In any case, our second metaphor sets in here. Every house starts its career into homeliness so aspirationally as to seem a kind of arrow, or “shot,” “joyously” fired off with so little, so terribly little, chance of hitting its mark: namely, “how [familiar] things ought to be” but too seldom actually are. The melancholy wit here has our “home” having “no heart” to undergo yet another such ordeal. Young couple after young couple (let’s say), moving in, taking their “joyous shot” at life, at marriage, at child-rearing, at old age, at what we usually do not find in Larkin’s poetry: good fortune, rather than those “crass casualties” (to use Thomas Hardy‘s phrase for it) that make nothing of our hopes. Home is so sad. That Larkin should choose not to particularize “home” with some limiting “this” or “that” is typical of him, and a perfect touch. He broadens the point, abstracts it, waiting for the last two lines to deal in particulars, until we reach, as I have said, that wonderfully sad demonstrative phrase, that most Larkinesque of gestures, so curtailed, so brought up short, so terminal. I mean that briefest, but most deeply affecting, of all the poem’s sentences laid up for and over against home: “That vase.” Not just any vase; that one, bearing in mind what it once bore within, some bouquet or other, fetched in as flowers always are—for some bright occasion, or in apology, or in hope that the sick might refresh themselves. Or is it that the vase itself—singled out, here, from all the other vases that likely stand about the house—has its own history, and wasn’t some yard-sale bargain, but a gift, or a purchase, “shaped” to the taste and “comfort” of “the last to go”? It hardly matters what this demonstrative that directs us to: to the vessel, or to what it once contained or may still contain. Because the whole of the poem depends upon the same sad ratio between a vessel (a house) and what it tries to hold in and on to (a home). And now our Larkinish “home” is “homeless” again, lapsed into bereft “house-hood,” awaiting, exhausted, with hardly the heart to endure it, the next “shot at how things ought to be” for the men, the women, the children who shall both shape it into a home and be, in turn, shaped by it, even unto the long length that memory bears.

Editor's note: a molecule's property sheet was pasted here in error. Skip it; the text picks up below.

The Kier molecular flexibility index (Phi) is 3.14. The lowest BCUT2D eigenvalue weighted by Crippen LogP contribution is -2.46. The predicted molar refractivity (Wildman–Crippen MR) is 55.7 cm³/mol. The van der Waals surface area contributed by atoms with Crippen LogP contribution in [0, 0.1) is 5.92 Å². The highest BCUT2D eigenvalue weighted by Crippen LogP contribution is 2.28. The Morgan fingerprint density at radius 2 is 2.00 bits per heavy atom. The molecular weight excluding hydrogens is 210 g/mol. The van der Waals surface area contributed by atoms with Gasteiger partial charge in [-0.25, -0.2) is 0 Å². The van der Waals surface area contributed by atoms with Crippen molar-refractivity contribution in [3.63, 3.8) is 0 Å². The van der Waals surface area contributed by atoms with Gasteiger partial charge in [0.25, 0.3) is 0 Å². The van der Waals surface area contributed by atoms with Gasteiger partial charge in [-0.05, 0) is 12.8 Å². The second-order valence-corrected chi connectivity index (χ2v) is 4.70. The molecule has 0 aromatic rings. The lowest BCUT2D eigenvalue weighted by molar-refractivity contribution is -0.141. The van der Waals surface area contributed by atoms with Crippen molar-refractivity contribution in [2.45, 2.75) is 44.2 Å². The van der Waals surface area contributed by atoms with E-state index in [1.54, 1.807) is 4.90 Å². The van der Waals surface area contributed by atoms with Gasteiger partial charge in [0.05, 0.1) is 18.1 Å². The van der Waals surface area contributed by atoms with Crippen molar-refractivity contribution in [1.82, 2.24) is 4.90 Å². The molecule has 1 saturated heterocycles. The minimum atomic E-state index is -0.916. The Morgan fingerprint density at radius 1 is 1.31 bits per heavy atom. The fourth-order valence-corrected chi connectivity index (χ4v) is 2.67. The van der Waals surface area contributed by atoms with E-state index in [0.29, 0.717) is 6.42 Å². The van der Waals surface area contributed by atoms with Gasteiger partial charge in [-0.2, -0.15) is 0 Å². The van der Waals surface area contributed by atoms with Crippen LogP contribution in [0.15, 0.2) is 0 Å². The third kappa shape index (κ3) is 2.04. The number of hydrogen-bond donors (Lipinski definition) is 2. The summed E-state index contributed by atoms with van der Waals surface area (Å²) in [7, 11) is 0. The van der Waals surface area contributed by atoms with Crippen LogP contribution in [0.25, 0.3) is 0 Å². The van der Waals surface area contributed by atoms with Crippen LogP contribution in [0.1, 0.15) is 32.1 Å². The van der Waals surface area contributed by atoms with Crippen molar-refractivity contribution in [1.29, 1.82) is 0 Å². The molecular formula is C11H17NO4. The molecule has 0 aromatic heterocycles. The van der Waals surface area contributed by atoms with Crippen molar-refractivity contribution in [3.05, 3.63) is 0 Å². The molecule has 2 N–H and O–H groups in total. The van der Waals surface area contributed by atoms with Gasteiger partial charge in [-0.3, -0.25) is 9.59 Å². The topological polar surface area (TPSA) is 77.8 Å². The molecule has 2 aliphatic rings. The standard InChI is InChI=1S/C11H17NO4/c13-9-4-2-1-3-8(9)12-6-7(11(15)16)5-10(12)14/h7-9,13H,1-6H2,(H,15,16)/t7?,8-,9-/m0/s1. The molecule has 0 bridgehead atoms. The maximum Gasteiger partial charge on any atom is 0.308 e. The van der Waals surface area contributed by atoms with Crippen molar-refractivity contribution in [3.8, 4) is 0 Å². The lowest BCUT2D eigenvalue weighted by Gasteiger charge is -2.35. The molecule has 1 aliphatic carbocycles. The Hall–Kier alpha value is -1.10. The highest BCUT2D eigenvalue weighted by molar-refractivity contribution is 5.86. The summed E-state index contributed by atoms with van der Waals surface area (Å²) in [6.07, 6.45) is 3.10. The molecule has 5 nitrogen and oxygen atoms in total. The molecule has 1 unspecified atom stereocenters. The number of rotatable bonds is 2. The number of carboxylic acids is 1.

I’d be remiss not to make one last point as to the poet’s craft. How has Larkin dealt in and with his “sad” things? The dislocations, the shots fallen wide of their mark, the bereavements, the thefts, the sorrow of the “last to go,” this home that hasn’t the “heart” to have its own go again, and would as soon “wither” as be undone by yet another “joyous shot at how things ought to be”? He has built—if my account of the poem’s fine form (above) hasn’t missed the mark—two perfect stanzas, 5-feet by 5-lines, into something of a “house” for all these sad ruminations, where now it stands for whoever shall open The Whitsun Weddings to inhabit for the space of an hour or so. Larkin knew what a “stanza” was, etymologically as well as in his craft: a “room,” a “dwelling place.”

A postscript: I forget how American my ear is. Yesterday an English friend reminded me of what I ought to have recognized anyway. In the mouth of an Englishman “was”/”vase” is, in fact, a full rhyme (was/”vahz”). I overstated the dislocation as to rhyming in the second stanza.


Philip Larkin’s residence, off Pearson Park in Hull.


N.B.: For other entries in The Era of Casual Fridays pertaining to Larkin, click here. For a link to the Philip Larkin Society, click here.

2 Comments leave one →
  1. sean permalink
    November 16, 2011 2:38 PM

    Perhaps it’s the same vase as the one in Love Songs in Age. In this poem Larkin again evokes a terrible sense of the elusive nature of our most intimate longings through a contemplation of the common-place. The vase, the home, the love song – they are all embodiments of a dream of happiness and of belonging; they lose their significance and their charm and are forgotten. So too, the dream.

  2. October 31, 2013 10:32 AM

    “We’ll build in sonnets pretty rooms” ran through my head where you link “stanza” and “dwelling place.”

    “Vase” is an interesting final word, which suggests to me that related word, “urn.” And there are a few people who keep an urn on a mantle or shelf at home, usually because they haven’t known quite what to do with the contents, which likewise dwindle from meaning over time.